Documentary vs Mockumentary. “ Mockumentary ,” as the “mock” prefix implies, is the mischievous twin of the documentary.
Download Policy: Content on the Website is provided to you AS IS for your information and personal use and may not be sold / licensed / shared on other websites without getting consent from its author.While downloading, if for some reason you are not able to download a presentation, the publisher may have deleted the file from their server.
“Mockumentary,” as the “mock” prefix implies, is the mischievous twin of the documentary. • Drawing on mobile, hand-hand cameras, voice-over narration, interviews, and other stylistic tropes of the documentary toolbox, mockumentaries are essentially fictions, seeking to satirize the depicted event or character for an analytic or rhetorical purpose.
At the same time, mockumentaries often parody the tenets of documentary form and technique, calling attention to the ways that documentaries (and films in general) are constructions involving a negotiation between filmmakers, equipment, and subject matter, rather than a technological process that offers unmediated access to “the real.”
In other words: • A mockumentary is a work of fiction that pretends to be a documentary. • How does it pretend to be a documentary? By utilizing documentary camera techniques that we have already talked about.
Documentary Form + Documentary Content = Documentary Documentary Form + Fictional Content = Mock-documentary • Fictional Form + Documentary Content = DocudramaFictional Form+ Fictional Content = Fiction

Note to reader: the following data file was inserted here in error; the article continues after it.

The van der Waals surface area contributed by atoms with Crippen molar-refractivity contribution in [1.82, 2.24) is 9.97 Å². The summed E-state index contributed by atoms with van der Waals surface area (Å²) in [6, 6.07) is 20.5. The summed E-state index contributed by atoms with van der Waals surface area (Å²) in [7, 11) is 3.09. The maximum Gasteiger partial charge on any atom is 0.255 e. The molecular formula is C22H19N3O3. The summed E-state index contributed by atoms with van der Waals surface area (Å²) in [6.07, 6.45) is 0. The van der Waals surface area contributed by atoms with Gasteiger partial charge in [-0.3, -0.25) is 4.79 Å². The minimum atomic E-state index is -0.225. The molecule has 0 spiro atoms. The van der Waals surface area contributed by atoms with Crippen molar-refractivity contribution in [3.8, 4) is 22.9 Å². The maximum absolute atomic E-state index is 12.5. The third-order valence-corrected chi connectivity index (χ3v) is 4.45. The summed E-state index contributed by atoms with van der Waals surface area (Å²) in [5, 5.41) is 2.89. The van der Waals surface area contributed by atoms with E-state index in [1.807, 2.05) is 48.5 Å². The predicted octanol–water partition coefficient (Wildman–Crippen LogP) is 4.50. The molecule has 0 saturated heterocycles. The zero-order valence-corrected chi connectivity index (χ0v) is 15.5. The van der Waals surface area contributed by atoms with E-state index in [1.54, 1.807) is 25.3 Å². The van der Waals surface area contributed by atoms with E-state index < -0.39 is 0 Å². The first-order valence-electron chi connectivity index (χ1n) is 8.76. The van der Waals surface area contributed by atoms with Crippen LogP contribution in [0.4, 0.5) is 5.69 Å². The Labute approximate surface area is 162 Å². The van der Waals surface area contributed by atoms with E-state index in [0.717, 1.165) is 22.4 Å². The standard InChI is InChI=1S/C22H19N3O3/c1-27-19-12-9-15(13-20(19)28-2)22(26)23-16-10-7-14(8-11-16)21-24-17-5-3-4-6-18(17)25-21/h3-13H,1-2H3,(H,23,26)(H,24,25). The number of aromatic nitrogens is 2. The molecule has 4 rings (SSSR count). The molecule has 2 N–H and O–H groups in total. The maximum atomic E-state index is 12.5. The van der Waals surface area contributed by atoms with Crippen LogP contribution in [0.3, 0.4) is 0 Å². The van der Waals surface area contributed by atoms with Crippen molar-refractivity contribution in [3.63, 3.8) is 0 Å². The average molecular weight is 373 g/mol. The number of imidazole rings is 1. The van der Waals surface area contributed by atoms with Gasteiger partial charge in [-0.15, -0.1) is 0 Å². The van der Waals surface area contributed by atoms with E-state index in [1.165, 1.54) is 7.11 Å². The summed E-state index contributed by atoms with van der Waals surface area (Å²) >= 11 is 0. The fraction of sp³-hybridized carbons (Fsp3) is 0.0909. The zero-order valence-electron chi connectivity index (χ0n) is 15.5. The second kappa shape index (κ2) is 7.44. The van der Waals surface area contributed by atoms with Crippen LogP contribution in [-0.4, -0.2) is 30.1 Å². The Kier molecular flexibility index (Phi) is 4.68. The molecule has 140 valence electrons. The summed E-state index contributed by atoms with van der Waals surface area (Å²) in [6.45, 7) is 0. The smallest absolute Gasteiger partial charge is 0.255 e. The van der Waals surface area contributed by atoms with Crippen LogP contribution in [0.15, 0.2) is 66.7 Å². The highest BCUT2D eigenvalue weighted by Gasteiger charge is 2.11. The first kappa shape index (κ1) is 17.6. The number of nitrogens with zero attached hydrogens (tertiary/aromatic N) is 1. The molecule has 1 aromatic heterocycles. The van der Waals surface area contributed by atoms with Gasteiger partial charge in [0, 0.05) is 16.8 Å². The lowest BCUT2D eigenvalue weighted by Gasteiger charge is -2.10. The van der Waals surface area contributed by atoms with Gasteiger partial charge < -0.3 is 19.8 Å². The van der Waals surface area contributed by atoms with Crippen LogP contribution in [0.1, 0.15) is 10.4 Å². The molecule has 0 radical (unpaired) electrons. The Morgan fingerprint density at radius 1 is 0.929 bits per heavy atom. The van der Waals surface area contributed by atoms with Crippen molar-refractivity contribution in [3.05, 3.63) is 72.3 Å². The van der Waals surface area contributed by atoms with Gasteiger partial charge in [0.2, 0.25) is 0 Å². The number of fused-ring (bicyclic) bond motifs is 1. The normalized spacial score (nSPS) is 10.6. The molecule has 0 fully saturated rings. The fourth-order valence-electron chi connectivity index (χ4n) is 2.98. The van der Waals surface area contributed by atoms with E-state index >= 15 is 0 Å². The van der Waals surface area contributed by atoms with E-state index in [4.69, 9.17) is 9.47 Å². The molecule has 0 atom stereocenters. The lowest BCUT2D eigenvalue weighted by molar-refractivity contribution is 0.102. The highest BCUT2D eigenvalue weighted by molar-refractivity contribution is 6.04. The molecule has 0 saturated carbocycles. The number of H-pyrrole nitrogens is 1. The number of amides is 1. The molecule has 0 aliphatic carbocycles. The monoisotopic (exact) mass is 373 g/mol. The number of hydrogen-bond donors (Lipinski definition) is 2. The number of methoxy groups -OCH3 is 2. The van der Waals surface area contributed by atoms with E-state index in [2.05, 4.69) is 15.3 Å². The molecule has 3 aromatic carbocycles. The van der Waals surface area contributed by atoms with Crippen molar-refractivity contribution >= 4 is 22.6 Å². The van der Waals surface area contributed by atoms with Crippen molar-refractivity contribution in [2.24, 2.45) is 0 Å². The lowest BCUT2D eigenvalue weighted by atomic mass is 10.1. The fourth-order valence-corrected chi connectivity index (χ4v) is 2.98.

This is Spinal Tap (1984) • It was in reviews of this film that the term “mock-documentary” and then “mockumentary” began to surface in the mainstream press, which in turn helped push the phrase into the pop culture lexicon. Spinal Tap presents itself as a “rockumentary,” offering an all-access look at an aging British rock band’s less-than-spectacular return tour in the United States. Shaky footage of roadies unloading sound gear out of trucks, interviews with the band conducted by director Rob Reiner, and shots of the group’s high-energy music performances were all part of the film. However, the exaggerated quality of the band’s on-stage antics, their circular and ridiculous testimony subverted any sense of actual insight. Instead, the characters’ outrageous self-presentations serve as a form of humorous evaluation of the pomposity of male rock stars during this period, their inflated personas, and the way they were so often idolized within the rock documentary itself.
This is Spinal Tap (1984) • IT WAS NOT A REAL BAND. • But a lot of people thought it was. A LOT. In the end, the actors decided to go with it--they put out an album and went on tour as a band.
Cult film / cult following • The film developed what is known as a “cult following.” This means that it has a very devoted group of fans. (Like the Rocky Horror Picture Show or Star Wars). Most “cult films” initially were only moderately successful, but after time develop a very loyal fan base.
Mockumentary Now . . . • The Office • Modern Family • The Blair Witch Project
Add to your working vocabulary of film stuff: • Mockumentary • Cult following / cult film